There are two types of travelers in the world; which one are you? — a checklist by Sarah Cooper. [more inside]
The Dead Zoo Gang "Over the last several years, millions of dollars worth of antique rhino horns have been stolen from natural history museum collections around the world. The only thing more unusual than the crimes is the theory about who is responsible: A handful of families from rural Ireland known as the Rathkeale Rovers." (Via)
As a long-time Couchsurfer, I felt that once management put the values of venture capital funders over the organic, self-organized traveler base, and reorganized with a top-down, “start-up” mentality, the fall was inevitable.
"On an average afternoon in the area around 44th and Broadway in Midtown Manhattan, you’ll find a motley crew of Chewbaccas, Buzz Lightyears, and Minnie Mouses — along with the usual Naked Cowboy and face-painted Statues of Liberty—posing for tourists’ pictures and demanding cash in return." Condé Nast Traveler editor Eimear Lynch spent a couple of days dressed up as Cookie Monster to see what it was like. Video. [more inside]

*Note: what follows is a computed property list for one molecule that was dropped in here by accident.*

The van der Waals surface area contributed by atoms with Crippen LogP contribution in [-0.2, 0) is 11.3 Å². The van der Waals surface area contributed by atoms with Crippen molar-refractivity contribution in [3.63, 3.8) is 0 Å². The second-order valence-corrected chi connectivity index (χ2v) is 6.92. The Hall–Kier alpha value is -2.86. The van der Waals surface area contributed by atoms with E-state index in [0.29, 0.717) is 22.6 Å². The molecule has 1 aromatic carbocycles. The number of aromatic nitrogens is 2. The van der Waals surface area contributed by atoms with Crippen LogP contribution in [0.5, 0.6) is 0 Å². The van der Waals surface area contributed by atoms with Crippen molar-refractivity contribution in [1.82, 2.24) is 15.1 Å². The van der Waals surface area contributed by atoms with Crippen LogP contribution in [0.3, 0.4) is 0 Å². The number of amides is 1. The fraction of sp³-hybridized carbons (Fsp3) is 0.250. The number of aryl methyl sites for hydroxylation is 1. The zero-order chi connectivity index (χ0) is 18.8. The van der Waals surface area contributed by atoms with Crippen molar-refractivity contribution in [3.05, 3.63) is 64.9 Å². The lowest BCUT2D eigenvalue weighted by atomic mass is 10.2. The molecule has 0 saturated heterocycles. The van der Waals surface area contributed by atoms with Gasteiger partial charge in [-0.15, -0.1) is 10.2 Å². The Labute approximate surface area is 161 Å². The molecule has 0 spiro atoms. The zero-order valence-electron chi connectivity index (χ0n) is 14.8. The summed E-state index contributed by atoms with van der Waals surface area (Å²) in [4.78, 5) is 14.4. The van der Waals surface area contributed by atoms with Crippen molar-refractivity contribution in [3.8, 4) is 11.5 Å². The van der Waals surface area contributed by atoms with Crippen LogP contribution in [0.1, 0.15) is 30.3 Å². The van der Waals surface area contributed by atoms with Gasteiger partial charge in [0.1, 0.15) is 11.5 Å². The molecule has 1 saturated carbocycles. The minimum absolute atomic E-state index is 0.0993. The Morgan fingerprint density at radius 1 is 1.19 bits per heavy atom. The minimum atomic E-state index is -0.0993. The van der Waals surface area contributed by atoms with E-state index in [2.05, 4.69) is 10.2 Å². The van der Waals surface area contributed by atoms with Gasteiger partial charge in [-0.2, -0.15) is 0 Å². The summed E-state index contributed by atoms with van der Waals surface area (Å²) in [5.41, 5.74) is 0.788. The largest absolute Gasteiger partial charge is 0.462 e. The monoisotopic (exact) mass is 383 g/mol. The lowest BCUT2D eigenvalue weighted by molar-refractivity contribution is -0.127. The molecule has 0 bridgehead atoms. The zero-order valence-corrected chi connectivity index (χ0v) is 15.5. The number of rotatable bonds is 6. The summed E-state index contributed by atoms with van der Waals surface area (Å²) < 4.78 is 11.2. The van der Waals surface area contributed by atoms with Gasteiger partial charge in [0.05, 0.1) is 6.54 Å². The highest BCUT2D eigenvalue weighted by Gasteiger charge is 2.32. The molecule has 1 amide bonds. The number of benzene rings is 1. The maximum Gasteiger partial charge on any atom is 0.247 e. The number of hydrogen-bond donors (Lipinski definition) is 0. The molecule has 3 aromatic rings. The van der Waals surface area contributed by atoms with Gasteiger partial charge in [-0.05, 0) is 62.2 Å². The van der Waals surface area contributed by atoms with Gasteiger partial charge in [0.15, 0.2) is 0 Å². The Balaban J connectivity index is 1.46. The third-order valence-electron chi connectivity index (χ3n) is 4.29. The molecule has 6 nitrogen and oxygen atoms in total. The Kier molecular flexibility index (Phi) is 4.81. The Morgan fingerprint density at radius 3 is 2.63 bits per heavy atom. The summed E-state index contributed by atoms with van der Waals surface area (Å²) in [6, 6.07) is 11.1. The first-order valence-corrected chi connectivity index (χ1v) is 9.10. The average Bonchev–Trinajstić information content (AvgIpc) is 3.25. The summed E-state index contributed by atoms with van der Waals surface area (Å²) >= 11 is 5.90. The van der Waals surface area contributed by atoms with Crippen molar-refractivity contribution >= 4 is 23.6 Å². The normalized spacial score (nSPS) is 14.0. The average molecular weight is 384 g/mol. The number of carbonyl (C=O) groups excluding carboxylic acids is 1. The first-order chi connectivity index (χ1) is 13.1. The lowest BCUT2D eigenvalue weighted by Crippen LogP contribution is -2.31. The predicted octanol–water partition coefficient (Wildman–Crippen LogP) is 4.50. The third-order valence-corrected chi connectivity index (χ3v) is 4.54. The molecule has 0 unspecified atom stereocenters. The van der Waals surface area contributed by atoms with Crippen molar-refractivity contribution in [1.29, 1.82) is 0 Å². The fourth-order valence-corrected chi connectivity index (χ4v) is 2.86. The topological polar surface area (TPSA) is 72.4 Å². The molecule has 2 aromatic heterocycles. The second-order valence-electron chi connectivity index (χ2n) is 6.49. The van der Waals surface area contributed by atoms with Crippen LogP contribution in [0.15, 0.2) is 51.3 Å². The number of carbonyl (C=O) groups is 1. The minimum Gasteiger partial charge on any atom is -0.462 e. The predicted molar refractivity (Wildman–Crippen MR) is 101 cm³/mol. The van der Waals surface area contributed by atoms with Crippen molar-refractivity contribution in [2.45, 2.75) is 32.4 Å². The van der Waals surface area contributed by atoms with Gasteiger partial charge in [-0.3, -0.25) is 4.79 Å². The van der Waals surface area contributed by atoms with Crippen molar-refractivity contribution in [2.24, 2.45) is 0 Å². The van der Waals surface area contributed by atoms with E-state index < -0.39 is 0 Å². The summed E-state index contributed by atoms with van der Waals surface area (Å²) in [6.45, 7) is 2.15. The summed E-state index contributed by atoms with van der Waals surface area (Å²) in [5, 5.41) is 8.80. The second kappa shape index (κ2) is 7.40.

"To the world of today the men of medieval Christendom already seem remote and unfamiliar. Their names and deeds are recorded in our history-books, their monuments still adorn our cities, but our kinship with them is a thing unreal, which costs an effort of imagination. How much more must this apply to the great Islamic civilization, that stood over against medieval Europe, menacing its existence and yet linked to it by a hundred ties that even war and fear could not sever. Its monuments too abide, for those who may have the fortunate to visit them, but its men and manners are to most of us utterly unknown, or dimly conceived in the romantic image of the Arabian Nights. Even for the specialist it is difficult to reconstruct their lives and see them as they were. Histories and biographies there are in quantity, but the historians for all their picturesque details, seldom show the ability to select the essential and to give their figures that touch of the intimate which makes them live again for the reader. It is in this faculty that Ibn Battuta excels." Thus begins the book, "Ibn Battuta, Travels in Asia and Africa 1325-1354" published by Routledge and Kegan Paul. Step into the world of "the first tourist" who made his mark as the world's greatest traveler before the age of steam. [more inside]
Think you've been places? Retired scientist Galen Frysinger has visted 172 countries and 91 dependencies. His photos have been linked in quite a few comments on MeFi, but near as I can tell... never the subject of a post.